Healthy Eating Tips for Teens and Adults with Autism


All contents of this resource were created for informational purposes only and are not intended to be a substitute for professional advice, diagnosis, or treatment. Always seek the advice of your physician, therapist, or other qualified health providers with any questions or concerns you may have.

Everyone knows that a nutritious diet is key to being healthy. But how do we get our teens and adults with autism to make healthy eating choices? In this article, we will discuss:

  • Starting the GFCF diet with your teen or adult
  • Trying new foods
  • IEPs, transition plans, and food allergies
  • Life skills and meals
  • Food budgeting and SNAP benefits
  • Self-advocacy and self-determination
Two young adults eating a healthy meal

Starting the Gluten-Free, Casein-Free Diet with Your Teen or Adult

Change can be hard, but that does not mean it is impossible! The first step to making dietary changes begins with education. Presume competence in your teen or adult and include them in the education process regarding healthy eating. Empowerment can lead to a willingness to try something new!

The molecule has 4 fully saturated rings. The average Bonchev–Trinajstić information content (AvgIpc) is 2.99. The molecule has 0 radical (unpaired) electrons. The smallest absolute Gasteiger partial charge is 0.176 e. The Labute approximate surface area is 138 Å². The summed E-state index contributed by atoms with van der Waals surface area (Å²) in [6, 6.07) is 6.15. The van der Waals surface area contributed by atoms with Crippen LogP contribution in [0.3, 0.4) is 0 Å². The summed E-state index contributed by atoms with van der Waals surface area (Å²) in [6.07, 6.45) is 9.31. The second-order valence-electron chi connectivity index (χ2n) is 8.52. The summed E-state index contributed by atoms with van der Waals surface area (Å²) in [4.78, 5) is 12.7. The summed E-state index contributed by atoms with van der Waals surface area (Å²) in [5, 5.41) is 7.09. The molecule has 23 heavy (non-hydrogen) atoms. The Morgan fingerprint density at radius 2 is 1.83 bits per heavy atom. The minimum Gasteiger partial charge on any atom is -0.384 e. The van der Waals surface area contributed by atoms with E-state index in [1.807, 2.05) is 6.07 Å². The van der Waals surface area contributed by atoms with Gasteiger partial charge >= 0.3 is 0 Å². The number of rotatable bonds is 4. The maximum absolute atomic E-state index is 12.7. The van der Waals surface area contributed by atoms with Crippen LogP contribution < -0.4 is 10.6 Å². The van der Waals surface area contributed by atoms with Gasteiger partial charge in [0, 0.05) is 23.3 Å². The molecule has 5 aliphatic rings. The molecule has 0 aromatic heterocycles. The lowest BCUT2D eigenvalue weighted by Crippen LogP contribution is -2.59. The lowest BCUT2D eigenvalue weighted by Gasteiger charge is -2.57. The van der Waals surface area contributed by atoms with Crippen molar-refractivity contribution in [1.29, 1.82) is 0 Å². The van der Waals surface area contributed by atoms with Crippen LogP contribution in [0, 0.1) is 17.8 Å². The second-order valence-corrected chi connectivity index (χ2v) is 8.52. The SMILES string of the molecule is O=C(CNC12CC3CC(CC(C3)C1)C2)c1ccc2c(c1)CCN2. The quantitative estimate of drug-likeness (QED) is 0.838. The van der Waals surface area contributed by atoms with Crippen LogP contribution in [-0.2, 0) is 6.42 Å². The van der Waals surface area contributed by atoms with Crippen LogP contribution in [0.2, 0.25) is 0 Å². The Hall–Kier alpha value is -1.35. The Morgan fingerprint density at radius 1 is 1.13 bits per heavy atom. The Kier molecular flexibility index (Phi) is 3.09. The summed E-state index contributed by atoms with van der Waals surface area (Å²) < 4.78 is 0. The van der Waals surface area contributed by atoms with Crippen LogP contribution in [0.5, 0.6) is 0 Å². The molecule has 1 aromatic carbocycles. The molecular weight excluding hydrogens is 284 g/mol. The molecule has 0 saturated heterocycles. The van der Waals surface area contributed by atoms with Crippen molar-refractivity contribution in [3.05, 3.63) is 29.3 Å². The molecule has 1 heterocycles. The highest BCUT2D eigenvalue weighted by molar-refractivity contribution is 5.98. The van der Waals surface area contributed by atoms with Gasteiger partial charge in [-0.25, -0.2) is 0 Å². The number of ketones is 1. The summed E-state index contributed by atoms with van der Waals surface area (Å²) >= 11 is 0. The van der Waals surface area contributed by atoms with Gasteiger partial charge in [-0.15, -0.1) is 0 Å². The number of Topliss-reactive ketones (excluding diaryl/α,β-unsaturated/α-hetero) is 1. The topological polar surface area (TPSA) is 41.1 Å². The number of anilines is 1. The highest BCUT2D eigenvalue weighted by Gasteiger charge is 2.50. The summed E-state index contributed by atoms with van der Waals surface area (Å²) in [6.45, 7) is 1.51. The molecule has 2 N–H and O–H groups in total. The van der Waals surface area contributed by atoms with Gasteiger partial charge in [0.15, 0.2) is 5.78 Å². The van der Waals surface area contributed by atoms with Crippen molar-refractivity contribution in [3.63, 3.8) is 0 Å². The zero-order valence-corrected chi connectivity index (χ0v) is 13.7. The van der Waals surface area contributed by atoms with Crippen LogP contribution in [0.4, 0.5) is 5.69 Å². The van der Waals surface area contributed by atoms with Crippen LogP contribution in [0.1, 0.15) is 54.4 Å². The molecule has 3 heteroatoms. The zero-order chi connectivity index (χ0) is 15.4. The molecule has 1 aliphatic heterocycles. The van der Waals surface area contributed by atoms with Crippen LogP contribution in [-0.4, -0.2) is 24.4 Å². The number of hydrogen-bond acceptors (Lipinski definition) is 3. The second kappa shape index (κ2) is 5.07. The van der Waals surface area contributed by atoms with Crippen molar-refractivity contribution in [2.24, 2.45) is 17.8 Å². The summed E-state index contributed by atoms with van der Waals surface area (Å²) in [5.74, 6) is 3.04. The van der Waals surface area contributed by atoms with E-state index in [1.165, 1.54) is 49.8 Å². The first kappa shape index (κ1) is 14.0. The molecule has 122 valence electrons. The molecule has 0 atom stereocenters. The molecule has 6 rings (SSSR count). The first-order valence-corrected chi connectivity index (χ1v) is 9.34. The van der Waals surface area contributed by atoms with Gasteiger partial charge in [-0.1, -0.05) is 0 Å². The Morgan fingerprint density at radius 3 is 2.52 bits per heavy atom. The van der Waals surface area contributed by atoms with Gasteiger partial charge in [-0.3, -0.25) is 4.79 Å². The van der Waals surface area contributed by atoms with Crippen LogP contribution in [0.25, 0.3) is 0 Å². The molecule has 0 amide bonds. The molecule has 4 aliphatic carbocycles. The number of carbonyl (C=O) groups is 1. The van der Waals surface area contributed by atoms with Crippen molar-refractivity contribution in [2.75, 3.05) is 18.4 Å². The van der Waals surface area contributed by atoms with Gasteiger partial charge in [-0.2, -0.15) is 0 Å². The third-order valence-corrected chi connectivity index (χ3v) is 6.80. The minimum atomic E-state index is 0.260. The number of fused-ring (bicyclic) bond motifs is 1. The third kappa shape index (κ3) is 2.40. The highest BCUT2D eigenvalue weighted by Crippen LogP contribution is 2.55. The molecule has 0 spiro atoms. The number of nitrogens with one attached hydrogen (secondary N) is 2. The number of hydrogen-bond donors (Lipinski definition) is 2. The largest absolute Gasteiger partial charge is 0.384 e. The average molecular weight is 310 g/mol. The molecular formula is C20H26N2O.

• Research and learn about the Gluten-Free, Casein-Free Diet for Autism.
  • Make dietary changes as a whole family.
  • Read and learn from TACA’s article on Top Reasons to Implement a Gluten-Free, Casein-Free Diet.
  • Make a plan! The path to healthier eating takes time.
    • First, create a food journal of what foods your family already eats.
    • Next, label the foods that are already GFCF.
    • Then, choose a few foods that could easily be modified to be GFCF.
    • Don’t forget to pick a new food or recipe for your family to try for the week!
    • Remember, just because a food is GFCF doesn’t mean it is automatically healthy! Non-processed, whole foods are the best choice.
    • There will be trial and error. Change is less intimidating if you can break it down into smaller steps.
  • Over time, you will have more favorite foods!

Trying new Foods

Charcuterie board

Make meals fun and interesting in a no-pressure way that encourages your child to try new foods. Here are a few ideas to make new foods fun!

  • Movie night with themed foods
  • Party with family or friends where everyone takes part in cooking
  • Host a food tasting party